Players are often confused about the controls of the Clavinet, and rely on ‘guess and check’ methods to find a tone they like. Although the names on the switches can be helpful, most instrument owners have little understanding of what the controls are changing within the amplifier circuitry. Below we will describe the functions of the every switch in detail, and give a few hints to remember different settings.

The toggle switches of the Clavinet are separated into two categories: four tone controls on the left and two pickup switches on the right. The pickup switches control different configurations of the pickup wiring before amplification and the tone controls toggle EQ filters within the preamplifier of the instrument.

The Clavinet Tone Controls

The four tone controls of the Clavinet offer a series of high or low pass filters that sculpt the EQ response within the preamplifier. The Brilliant (Scharf) and Treble (Hoch) switch between high pass filters that create the clav’s characteristic twangy and punchy tone. The Medium (Mittel) and Soft (Tief) switches activate circuitry that acts as a low pass filter resulting in mellower, darker tones. Experimenting with different tonal combinations will compound the EQ filtering, giving the player many tonal options.

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Without any tone controls selected the Clavinet should not produce any sound! The tone switches are in the “on” position when the toggle leans towards the player. It is best to test each sound individually to make sure that the tones are discernible from one another. If the instrument produces sound without a tone selected or if the tones are not discernible from one another there is likely a short within the switching circuitry. This is a common issue with Clavinets.

The Clavinet Pickup Controls

The pickup controls are a little less obvious since the pickups are not labeled and the selectors are not very intuitively organized. The Clavinet has two pickups. One is located near the bridge, and the other closer to the hammers. With the C/D toggle the player chooses whether the pickups are used individually (C) or together in parallel (D). The A/B toggle switch then controls the subsets within the two pickup modes, detailed below. A properly setup clav will have a wide range of voices with all four pickup configurations.

Individual (C) Pickup Mode:

With the individual (C) selection the player can select either the rhythm pickup (A) or the bridge/lead pickup (B)

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Individual Pickup Mode (C) Bridge Pickup (B)

–Helpful letter association: remember “B” for Bridge.

The rhythm (A) pickup selection will give the player more bass response with a smoother attack while the bridge/lead (B) pickup will have a punchy attack with more treble in the sustain of the note. When setup properly, both pickups should have the nearly identical volume output across the octaves of the piano.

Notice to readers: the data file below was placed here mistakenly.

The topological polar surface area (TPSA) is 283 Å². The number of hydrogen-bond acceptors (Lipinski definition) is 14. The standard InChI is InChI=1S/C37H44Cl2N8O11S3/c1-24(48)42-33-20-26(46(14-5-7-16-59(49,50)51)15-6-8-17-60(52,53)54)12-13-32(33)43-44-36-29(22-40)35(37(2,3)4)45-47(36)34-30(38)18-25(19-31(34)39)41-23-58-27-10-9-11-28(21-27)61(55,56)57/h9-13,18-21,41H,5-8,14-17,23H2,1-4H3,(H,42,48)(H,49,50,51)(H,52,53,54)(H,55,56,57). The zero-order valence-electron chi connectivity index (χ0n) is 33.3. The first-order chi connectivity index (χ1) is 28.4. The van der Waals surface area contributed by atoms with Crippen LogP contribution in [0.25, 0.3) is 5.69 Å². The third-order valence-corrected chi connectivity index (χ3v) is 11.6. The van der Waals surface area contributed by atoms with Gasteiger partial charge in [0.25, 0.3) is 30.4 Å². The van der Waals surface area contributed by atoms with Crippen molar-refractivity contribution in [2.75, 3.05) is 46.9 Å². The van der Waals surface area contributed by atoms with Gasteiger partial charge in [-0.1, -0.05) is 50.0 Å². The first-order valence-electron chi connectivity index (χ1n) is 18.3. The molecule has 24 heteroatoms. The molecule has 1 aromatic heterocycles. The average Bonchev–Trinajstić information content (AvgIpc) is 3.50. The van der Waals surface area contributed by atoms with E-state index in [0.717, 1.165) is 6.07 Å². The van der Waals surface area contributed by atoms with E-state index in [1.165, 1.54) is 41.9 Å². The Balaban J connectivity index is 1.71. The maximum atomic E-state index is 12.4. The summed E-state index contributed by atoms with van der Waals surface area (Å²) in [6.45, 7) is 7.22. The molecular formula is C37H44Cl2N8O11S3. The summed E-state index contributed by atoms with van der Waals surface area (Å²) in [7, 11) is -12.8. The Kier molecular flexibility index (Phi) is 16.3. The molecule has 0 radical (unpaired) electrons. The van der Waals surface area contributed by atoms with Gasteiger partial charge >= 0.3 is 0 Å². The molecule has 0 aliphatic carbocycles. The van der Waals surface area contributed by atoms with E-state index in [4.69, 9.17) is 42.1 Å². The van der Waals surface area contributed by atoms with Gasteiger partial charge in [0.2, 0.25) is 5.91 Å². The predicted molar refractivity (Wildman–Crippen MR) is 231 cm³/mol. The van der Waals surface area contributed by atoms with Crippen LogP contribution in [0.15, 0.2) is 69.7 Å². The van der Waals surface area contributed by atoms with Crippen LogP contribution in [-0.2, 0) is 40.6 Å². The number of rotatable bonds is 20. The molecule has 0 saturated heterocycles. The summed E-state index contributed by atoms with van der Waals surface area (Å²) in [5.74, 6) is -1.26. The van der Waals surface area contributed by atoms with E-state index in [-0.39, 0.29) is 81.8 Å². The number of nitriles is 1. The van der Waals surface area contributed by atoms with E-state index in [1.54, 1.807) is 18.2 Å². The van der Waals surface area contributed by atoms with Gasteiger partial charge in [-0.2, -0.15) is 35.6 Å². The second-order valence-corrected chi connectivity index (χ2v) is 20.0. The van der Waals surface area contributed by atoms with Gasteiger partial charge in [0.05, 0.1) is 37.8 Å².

Parallel (D) Pickup Mode:

With the Parallel (D) pickup selection the player can select using the pickups either in-phase (A) or out-of-phase (B).

clavinet D position

Parallel (Dual) Pickup Mode (D) In-Phase (A)

–Helpful letter association: remember “D” for Dual Pickups.

The in-phase (A) selection will sound rich and balanced while out-ofphase (B) will sound thinner because the signals of the pickups are working against one another. If these two sounds are not discernible the pickups need to be adjusted.

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Eliminating Clavinet Noise, Hiss, and Interference

Clavinets are notoriously noisy instruments, commonly suffering from radio interference, ground loops, and poor components. Most of the hiss and noise within the Clavinets can be eliminated with proper service of the amplifier. Many of the solutions currently offered online, such as hiss reduction kits, filter out too much high or low end from the EQ of the instrument, resulting in a thin or bland tone. The best approach will not sacrifice the sonic palate produced by the instrument.

For Updated Clavinet Schematics Click Here to View our Follow Up Post

Due to variations in amplifier design, the different Clavinet models have slightly altered tonal characteristics. For example, the Clavinet model C’s gritty sound can be attributed to germanium PNP transistors. The amplifier in the D6 has more gain, resulting in deeper tonal colour–or Klangfarbe as notated on the original German schematic.

If you are experiencing issues with your Clavinet amplifier and would like to restore the classic tone of the instrument contact max@chicagoelectricpiano.com for shipping instructions to The Chicago Electric Piano Co.